Sickness Remedies

This farm house is sick.  Sicky sick sickity sick.  Both the daughters have caught some nasty croup/cold hybrid and we’ve been fighting it off for the past week.

On Wednesday I was in line at the bank when an older woman with a very kind face made a comment about the younger daughter looking like she just woke up from the car ride.  I responded that no, she was really sick but I needed to come into the bank so that’s the only reason we were out.  She started to share with me some sickness remedies because she practised natural healing and because I LOVE LOVE LOVE pay it forwards, I will share with you what she told me.   I never even got her name but she was so kind to share this information with me and I love encountering kind people that have the intent of helping someone in need.

She said that Jello prepared with warm water and drank as a liquid is great for sore throats but if your kids put up a fight for the Jello then marshmallows are a great dry alternative.  She never told me why Jello and marshmallows but when your kids are sick, you try ANYTHING.

For adults (or if your kids aren’t fighters like mine) then you can have some natural ginger tea with honey.  Ever remember your Mom pumping you full of flat ginger ale as a kid?  Nan did that to me but the benefits of real ginger are far greater.  I learned that ginger is not only good for the stomach like we all think but it also helps cleanse channels in the body such as your sinuses, increases absorption of nutrients and minerals, and when warmed in tea and drank it can help greatly with throat and nose congestion.  Next time you’re sick, grab some real candied ginger or peel and chop some fresh ginger rolled in honey and eat it straight.  Your mouth will burn but your body will thank you.

It was our turn at the bank after this so I was ready to go home and make some ginger tea for the girls when we were done.  After we were finished in line, we walked out and my wonderful stranger was there waiting for us with more great info!  After being under house arrest for 4 days straight, this encounter was the best part of my day and made me so glad we decided to leave the house.

She told me I could also make something called “Golden Milk”.  It’s made with turmeric, the bright yellow spice that gives mustard it’s colour, and it also has a number of great health properties.  According to WHFoods.com, in the eastern world turmeric has been used for centuries as a healing remedy and as an anti-inflamatory to treat a number of different conditions such as colic, jaundice, menstrual pain, toothaches and gas.  It comes from the root of the Curcuma longa plant and the actual bright yellow-orange pigment of the spice, curcumin, has been compared as an equivalent to drugs like hydrocortisone and phenylbutazone and the over-the-counter medication Motrin.  The one very important difference is that all three of those drugs have wicked side-effects like intestinal bleeding, decreased white blood cell count and ulcer formations whereas turmeric has none.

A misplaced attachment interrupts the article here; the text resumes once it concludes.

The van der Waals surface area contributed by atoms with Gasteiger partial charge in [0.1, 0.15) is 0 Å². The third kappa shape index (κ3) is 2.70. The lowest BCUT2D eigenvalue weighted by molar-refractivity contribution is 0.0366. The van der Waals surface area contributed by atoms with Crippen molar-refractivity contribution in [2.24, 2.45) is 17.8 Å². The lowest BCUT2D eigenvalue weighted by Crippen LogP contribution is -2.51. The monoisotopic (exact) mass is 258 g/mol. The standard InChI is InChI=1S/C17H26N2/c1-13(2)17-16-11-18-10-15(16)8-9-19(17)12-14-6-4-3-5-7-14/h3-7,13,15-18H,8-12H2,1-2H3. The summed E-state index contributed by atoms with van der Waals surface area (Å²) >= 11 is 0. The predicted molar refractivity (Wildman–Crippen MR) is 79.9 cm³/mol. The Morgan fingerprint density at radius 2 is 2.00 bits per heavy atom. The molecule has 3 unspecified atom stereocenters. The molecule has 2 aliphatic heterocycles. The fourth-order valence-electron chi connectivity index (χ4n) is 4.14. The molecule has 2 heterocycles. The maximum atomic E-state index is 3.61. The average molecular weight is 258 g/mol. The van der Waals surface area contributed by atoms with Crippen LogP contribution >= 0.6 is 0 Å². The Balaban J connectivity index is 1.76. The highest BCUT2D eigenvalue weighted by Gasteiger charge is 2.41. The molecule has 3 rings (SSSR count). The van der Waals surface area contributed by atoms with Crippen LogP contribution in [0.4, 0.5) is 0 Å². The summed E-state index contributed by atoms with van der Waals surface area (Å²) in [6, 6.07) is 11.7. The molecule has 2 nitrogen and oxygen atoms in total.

These are the benefits of turmeric that pertain to sickness but there’s so many other uses and treatments for issues like inflammatory bowel disease, cystic fibrosis, rheumatoid arthritis, cardiovascular disease, cholesterol and liver problems and many forms of cancers such as leukemia, prostate cancer (another plus I can add to my Movember post), and colon cancer.  All this information is courtesy of WHFoods.com and you can read all about it the benefits on their site.

So to reap the benefits of turmeric, make a paste to add to virtually anything.  You can make it easily at home with turmeric and water.

Boil 1/4 cup of turmeric with 1/2 cup of water for about 5 minutes.  It will start to bubble and get really thick creating a paste.  Take it off the heat.

Turmeric Paste

Put it into a jar and keep it in the fridge for use whenever you’d like.  This will make about 1/2 cup of paste and has a shelf life of about one month.

To make “Golden Milk” you mix 1 teaspoon of paste with 1/2 cup of warm milk and 1 teaspoon of honey (unpasteurized or creamed honey is the best for it’s health properties also) and drink.  I used coconut milk and it was so delicious and creamy.  Cows milk was alright too but you could taste the turmeric much more so it was a little bitter.

Golden Milk      Golden Milk

My kind stranger suggested I make “Golden Milk” with it but you can put it in anything.  it does have a strong taste so beware when you’re trying to trick your kids.  I found it easiest to disguise in orange juice, the acid masks the strong taste and the it won’t affect the colour.

That bank lineup was super long and when I walked in, I wanted to get through it as fast as I could but after I started chatting with our kindly stranger I was glad the line was as long as it was.  Health and happiness to you all, XO, Kim.

PS – If anyone has any tricks on how to get your kid to blow her nose, I’m all ears.

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Pumpkin Gingerbread Cake

This morning I had a request for a recipe, that’s my first one!  I was so humbled.  A friend from high school asked for a pumpkin pie recipe because she had a lot of frozen pumpkin she’d like to use up.  I told her the only pumpkin recipe I’ve posted thus far has been for From Scratch Pumpkin Spice Lattes.  I haven’t come across a pie recipe I would call THE BEST just yet so instead I have a pumpkin gingerbread cake recipe with HOMEMADE CARAMEL SAUCE I hope will do the trick!